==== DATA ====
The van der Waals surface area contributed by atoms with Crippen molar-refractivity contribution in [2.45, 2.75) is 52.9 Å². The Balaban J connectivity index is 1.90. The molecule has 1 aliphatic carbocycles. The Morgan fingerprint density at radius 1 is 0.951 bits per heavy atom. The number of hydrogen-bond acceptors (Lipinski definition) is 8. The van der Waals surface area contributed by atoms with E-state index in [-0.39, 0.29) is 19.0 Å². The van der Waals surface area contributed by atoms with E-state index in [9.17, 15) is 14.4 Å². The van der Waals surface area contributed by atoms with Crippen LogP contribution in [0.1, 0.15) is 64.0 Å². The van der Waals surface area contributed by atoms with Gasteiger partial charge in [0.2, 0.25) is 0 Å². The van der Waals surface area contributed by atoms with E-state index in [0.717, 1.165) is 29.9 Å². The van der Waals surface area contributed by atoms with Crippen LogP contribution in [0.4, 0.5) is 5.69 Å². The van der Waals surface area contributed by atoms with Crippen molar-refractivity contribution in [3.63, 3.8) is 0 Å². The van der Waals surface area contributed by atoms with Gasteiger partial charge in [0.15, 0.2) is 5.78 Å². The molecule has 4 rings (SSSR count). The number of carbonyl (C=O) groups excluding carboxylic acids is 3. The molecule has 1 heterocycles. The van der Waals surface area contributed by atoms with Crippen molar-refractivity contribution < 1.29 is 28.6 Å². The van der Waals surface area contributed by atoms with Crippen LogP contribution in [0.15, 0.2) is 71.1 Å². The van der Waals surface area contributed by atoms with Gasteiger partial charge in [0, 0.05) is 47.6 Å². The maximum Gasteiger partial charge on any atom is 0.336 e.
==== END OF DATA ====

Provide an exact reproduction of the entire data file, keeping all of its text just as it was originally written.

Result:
The van der Waals surface area contributed by atoms with Crippen molar-refractivity contribution in [2.45, 2.75) is 52.9 Å². The Balaban J connectivity index is 1.90. The molecule has 1 aliphatic carbocycles. The Morgan fingerprint density at radius 1 is 0.951 bits per heavy atom. The number of hydrogen-bond acceptors (Lipinski definition) is 8. The van der Waals surface area contributed by atoms with E-state index in [-0.39, 0.29) is 19.0 Å². The van der Waals surface area contributed by atoms with E-state index in [9.17, 15) is 14.4 Å². The van der Waals surface area contributed by atoms with Crippen LogP contribution in [0.1, 0.15) is 64.0 Å². The van der Waals surface area contributed by atoms with Gasteiger partial charge in [0.2, 0.25) is 0 Å². The van der Waals surface area contributed by atoms with E-state index in [0.717, 1.165) is 29.9 Å². The van der Waals surface area contributed by atoms with Crippen LogP contribution in [0.4, 0.5) is 5.69 Å². The van der Waals surface area contributed by atoms with Crippen molar-refractivity contribution in [3.63, 3.8) is 0 Å². The van der Waals surface area contributed by atoms with Gasteiger partial charge in [0.15, 0.2) is 5.78 Å². The molecule has 4 rings (SSSR count). The number of carbonyl (C=O) groups excluding carboxylic acids is 3. The molecule has 1 heterocycles. The van der Waals surface area contributed by atoms with Crippen molar-refractivity contribution < 1.29 is 28.6 Å². The van der Waals surface area contributed by atoms with Crippen LogP contribution in [0.15, 0.2) is 71.1 Å². The van der Waals surface area contributed by atoms with Gasteiger partial charge in [0, 0.05) is 47.6 Å². The maximum Gasteiger partial charge on any atom is 0.336 e.